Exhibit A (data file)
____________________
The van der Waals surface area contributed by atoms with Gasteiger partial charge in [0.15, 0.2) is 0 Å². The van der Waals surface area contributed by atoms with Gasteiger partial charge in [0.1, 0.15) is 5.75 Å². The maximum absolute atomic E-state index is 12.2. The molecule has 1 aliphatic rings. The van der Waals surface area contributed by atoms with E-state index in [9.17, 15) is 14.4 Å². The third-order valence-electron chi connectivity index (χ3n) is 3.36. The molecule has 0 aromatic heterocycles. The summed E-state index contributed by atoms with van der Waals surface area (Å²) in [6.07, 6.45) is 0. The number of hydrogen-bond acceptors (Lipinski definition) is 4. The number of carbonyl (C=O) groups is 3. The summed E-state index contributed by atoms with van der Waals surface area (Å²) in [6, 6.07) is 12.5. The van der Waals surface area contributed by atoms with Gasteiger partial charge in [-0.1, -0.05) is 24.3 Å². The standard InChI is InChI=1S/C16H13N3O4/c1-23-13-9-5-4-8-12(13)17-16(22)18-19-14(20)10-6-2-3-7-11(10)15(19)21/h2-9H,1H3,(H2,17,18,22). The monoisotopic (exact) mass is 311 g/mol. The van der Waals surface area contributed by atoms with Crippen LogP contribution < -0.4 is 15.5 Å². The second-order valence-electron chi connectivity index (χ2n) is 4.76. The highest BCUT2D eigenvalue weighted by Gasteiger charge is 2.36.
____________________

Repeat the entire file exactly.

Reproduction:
The van der Waals surface area contributed by atoms with Gasteiger partial charge in [0.15, 0.2) is 0 Å². The van der Waals surface area contributed by atoms with Gasteiger partial charge in [0.1, 0.15) is 5.75 Å². The maximum absolute atomic E-state index is 12.2. The molecule has 1 aliphatic rings. The van der Waals surface area contributed by atoms with E-state index in [9.17, 15) is 14.4 Å². The third-order valence-electron chi connectivity index (χ3n) is 3.36. The molecule has 0 aromatic heterocycles. The summed E-state index contributed by atoms with van der Waals surface area (Å²) in [6.07, 6.45) is 0. The number of hydrogen-bond acceptors (Lipinski definition) is 4. The number of carbonyl (C=O) groups is 3. The summed E-state index contributed by atoms with van der Waals surface area (Å²) in [6, 6.07) is 12.5. The van der Waals surface area contributed by atoms with Gasteiger partial charge in [-0.1, -0.05) is 24.3 Å². The standard InChI is InChI=1S/C16H13N3O4/c1-23-13-9-5-4-8-12(13)17-16(22)18-19-14(20)10-6-2-3-7-11(10)15(19)21/h2-9H,1H3,(H2,17,18,22). The monoisotopic (exact) mass is 311 g/mol. The van der Waals surface area contributed by atoms with Crippen LogP contribution < -0.4 is 15.5 Å². The second-order valence-electron chi connectivity index (χ2n) is 4.76. The highest BCUT2D eigenvalue weighted by Gasteiger charge is 2.36.